But to call it a mere how-to is not doing it justice. The Spiral Dance is a manifesto for earth-based religion, an invitation for social justice as spiritual practice and a roadmap to embrace what your mind is capable of—really capable of. The book argues for the importance of ritual and religion in our lives even if we do not like to join groups. It also breaks down how to move past the protective “Talking Self” to get in touch with your “Younger Self” and, that final gate, the “Divine Self.” It never ceases to acknowledge that this is intimidating work, taking bravery, focus, and dedication.
But the reward is to “stimulate an awareness of the hidden side of reality, and awaken long-forgotten powers of the human mind.” Even if you do not agree with Starhawk’s origin story of Witchcraft as the revival of an ancient Goddess religion, you will probably be a different person on the other side of reading this text. Strap in.
Scott Cunningham, Wicca: A Guide for the Solitary Practitioner
I think of Scott Cunningham is the Bernie Sanders of Witchcraft, throwing open the doors of Wicca’s closed practices and distributing free healthcare philosophy to the yearning masses. Published in 1989, Wicca was considered the ur-text for beginning, solitary Witches in the United States for many years. This was also during a time when most witch-curious people didn’t know there was any other way to be a Witch than to be Wiccan.
Although Wicca is its own codified religion, and Witchcraft is a much broader spiritual practice, much of what you see and read in the West about Witchcraft is heavily influenced by Wicca and Wiccan thought leaders like Cunningham. Hence why this book is still relevant. It is not without its problems—I, like many, believe if Cunningham lived past age thirty-six he would have done what Starhawk had done, and updated the book through several editions.
Nevertheless, it remains a beautiful, uncomplicated invitation to those who feel attracted to the idea of the earth itself as a deity. It invites you to start from precisely where you are, without the need to buy the dozens of tools, crystals and cards encouraged by so many other beginning texts. It is not a book of spells, but an invitation to a different way of seeing the world—one in which you are not crazy for wanting to talk to the trees.
Margot Adler, Drawing Down the Moon
This book is for the intellectuals among us, the doubters, the academics—the people who need something unimpeachably scholastic to bait them into the stygian depths of the “woo-woo.” It’s effectively an anthropological study of the neopagan movement in 1970s America, and at times reads like a master’s thesis.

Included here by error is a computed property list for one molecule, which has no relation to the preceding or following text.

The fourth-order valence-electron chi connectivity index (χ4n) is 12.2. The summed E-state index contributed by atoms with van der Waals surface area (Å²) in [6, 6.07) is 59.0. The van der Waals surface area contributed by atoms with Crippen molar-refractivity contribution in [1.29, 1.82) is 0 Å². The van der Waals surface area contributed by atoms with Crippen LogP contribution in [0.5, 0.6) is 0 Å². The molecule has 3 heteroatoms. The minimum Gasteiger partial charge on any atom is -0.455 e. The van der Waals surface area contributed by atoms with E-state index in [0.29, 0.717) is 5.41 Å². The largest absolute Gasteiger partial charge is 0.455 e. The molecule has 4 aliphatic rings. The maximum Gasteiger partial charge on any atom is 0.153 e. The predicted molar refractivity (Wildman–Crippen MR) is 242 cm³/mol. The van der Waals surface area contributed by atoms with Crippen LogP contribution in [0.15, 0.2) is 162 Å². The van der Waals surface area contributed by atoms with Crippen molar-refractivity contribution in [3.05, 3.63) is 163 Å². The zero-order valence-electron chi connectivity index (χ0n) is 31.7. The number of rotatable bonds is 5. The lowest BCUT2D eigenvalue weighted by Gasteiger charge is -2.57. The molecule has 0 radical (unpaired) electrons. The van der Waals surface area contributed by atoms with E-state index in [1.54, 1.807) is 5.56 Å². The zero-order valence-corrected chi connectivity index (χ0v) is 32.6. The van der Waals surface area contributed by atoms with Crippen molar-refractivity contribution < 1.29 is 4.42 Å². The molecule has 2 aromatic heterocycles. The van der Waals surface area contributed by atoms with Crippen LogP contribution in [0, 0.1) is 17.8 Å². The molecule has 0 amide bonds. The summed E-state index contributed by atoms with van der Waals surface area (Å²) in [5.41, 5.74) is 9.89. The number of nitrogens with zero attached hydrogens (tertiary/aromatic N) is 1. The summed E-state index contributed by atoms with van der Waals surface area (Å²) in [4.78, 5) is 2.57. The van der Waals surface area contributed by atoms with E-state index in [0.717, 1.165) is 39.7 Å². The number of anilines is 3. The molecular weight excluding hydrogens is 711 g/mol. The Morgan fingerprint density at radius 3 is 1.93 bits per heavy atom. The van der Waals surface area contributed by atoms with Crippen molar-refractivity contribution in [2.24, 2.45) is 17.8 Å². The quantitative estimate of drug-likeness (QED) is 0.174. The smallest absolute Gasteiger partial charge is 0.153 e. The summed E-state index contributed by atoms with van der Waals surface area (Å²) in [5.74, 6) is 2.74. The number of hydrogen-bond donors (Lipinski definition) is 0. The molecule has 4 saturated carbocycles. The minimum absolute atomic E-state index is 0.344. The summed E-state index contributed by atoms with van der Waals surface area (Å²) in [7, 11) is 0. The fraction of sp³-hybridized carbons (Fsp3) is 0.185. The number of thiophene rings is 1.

But it also functions as a memoir to the author’s own journey into her spirituality. Adler was a Nieman Fellow at Harvard, an award-winning NPR journalist, and host of the Clarion Award–winning radio show Justice Talking. She is analytical, objective, scrupulous. And in Drawing Down the Moon, you can watch her justify, to herself, over six hundred pages of dissertation-level research, why she wants to dance naked in the moonlight.
If you, like me, are someone with control issues raised with science as your primary religion (but also find yourself craving spiritual stimulation), you will probably find Adler’s takes very relatable. At a minimum, the history of neopaganism in America is a fascinating one.
Lasara Firefox Allen, Jailbreaking the Goddess
In modern Witchcraft, many women find themselves attracted to the idea of a capital-G Goddess because she is created in our image (rather than relegating us to ribs). In many European-derived Witchcraft traditions, the Goddess is seen as having three forms: maid, mother and crone. Allen’s book explodes this idea, offering an alternative way to view the Goddess, and by extension, an alternative way for how individuals might relate to her.
Allen calls out the fact that, even in an ultra-feminist space like Witchcraft, “a woman does not become a woman under her own power, but under the power of her lover or the person who ‘initiates’ her.” In Allen’s new paradigm, the Goddess has five phases, and a woman is capable of experiencing each one at any age (for example, you can feel very young and immature at a brand-new job at age sixty, or be a wise teacher of a skill, even if you’re only thirty). In other words, a woman is never simply young, a mother, and then old, and to reduce ourselves to this story is inaccurate.
This book made me feel tremendously free from the age-defined cage I didn’t quite realize the maid/mother/crone structure had put me in. Allen also presents a case for disassociating certain character traits with genders, asking us questions like “what if strong was just strong, soft was just soft, and nurturing was just nurturing?”
The Witching Year: A Memoir of Earnest Fumbling Through Modern Witchcraft by Diana Helmuth is available via Simon Element.